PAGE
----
What to Consider Before Selecting Your Next Time-Saving Software [A Cheat Sheet]
by Adam Arnold
It’s shiny! It’s new! Everybody is doing it. I must have it. Who could resist, and after all, who does not like new cars or motorcycles or clothes? When it comes to business software, it looks like the same trend applies. You just found a new software that does that one thing you need. It has an elegant interface. It is simple to use, has clean lines, and is easy to navigate, and now instead of spending 5 minutes doing a task, you can do it in 60 seconds. A massive benefit for collaboration, and it looks incredible. You will change your business process, maybe get a promotion, or at minimum a raise for being forward-thinking. Sound familiar?
Your company may be living this practice. Heck, maybe you don’t consider it a problem. The truth is you could have too many folks who mean well but aren’t subject matter experts contributing to the technology direction of your business. Before you know it, the company has different software applications trying to accomplish various loosely related tasks. Not one application solves the whole issue, most cannot synchronize data to one another, are often lacking a sound backup strategy, each uses separate sign-in, and the person who implemented the program initially just resigned last week.
This particular scenario isn’t new but has become pervasive with the ease of setting up an account in a new system. Technology managers call this trend “shadow IT.” It describes systems and practices set up outside the primary IT structure without oversight or input. Every software has a footprint from a security and operational standpoint, which adds up over time. Shadow IT systems may work for a while, but you have a ticking timebomb without a plan for how these software systems blend within the organization.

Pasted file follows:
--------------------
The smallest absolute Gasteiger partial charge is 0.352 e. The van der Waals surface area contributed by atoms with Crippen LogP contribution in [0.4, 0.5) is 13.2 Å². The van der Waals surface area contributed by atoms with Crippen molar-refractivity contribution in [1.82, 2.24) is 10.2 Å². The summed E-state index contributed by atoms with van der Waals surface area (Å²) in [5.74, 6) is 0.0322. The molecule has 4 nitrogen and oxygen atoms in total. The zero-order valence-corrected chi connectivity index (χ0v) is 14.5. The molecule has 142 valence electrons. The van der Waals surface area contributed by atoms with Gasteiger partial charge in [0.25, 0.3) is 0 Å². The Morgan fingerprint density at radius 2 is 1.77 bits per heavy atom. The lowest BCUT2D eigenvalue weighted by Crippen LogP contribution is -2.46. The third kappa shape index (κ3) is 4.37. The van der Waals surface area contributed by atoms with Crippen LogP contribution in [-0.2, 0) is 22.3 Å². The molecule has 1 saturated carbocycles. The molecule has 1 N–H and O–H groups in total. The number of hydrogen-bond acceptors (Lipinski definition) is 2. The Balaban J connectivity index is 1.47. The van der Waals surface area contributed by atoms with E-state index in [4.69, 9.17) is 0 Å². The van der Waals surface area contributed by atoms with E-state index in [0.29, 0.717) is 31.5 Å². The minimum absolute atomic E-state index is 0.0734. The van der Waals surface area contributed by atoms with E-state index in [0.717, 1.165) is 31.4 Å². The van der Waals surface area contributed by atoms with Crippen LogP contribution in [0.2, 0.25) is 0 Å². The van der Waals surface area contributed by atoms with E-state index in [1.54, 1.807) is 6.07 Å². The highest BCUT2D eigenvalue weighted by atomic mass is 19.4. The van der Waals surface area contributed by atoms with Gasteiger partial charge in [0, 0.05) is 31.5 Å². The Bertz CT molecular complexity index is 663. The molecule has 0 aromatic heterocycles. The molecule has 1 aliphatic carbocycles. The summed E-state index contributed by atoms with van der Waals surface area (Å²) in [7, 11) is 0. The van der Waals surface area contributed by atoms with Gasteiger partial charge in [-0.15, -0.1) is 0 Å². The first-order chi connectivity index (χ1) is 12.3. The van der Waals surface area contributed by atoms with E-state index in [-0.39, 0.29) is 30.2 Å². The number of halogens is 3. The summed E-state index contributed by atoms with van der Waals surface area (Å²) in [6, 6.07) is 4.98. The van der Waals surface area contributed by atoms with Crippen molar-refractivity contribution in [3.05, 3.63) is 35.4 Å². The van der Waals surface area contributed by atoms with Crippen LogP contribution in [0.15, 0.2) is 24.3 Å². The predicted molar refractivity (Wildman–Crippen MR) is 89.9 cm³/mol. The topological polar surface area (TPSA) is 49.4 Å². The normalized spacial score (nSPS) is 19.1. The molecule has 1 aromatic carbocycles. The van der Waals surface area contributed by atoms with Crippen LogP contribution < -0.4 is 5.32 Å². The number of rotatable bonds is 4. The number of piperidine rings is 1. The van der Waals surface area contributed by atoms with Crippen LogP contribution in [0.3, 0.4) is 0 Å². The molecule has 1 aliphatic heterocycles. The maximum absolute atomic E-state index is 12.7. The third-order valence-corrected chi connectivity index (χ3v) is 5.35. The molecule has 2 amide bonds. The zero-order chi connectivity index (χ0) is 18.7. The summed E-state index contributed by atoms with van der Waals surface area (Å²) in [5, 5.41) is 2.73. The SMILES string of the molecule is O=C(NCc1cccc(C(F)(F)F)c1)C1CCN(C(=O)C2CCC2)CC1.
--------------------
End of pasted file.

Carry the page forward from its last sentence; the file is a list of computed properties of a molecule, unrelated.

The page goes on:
We have a quick cheat sheet of questions to ask before deciding on new software. It is a great outline to follow to help determine the need and create a verification process before introducing new software to your organizational infrastructure.
1. Identify the existing need and benefits for this software
- Does it save you time?
- Increase collaboration?
- Boost the accuracy of work or delivered products?
2. Can this be done with our existing software suites?
- Have you checked with the IT Department about the capabilities of the existing systems?
- Maybe your systems can accomplish the task, but your training and adoption are creating a technology limitation.
3. Software integration with your existing system?
- Can this new software integrate with your existing system?
- Does it create a single sign-on experience for your users?
- Is it secure or could it be a back door for intrusion by hackers?
4. Data retention and recovery
- Who is responsible for backup and recovery strategies? Your organization or the Software vendor?
One of the most important considerations is how the solution will impact the entire organization beyond filling your immediate need. Have a conversation with IT or decision-makers about the need that exists in your organization and use a checklist to determine if new software is necessary before making the jump.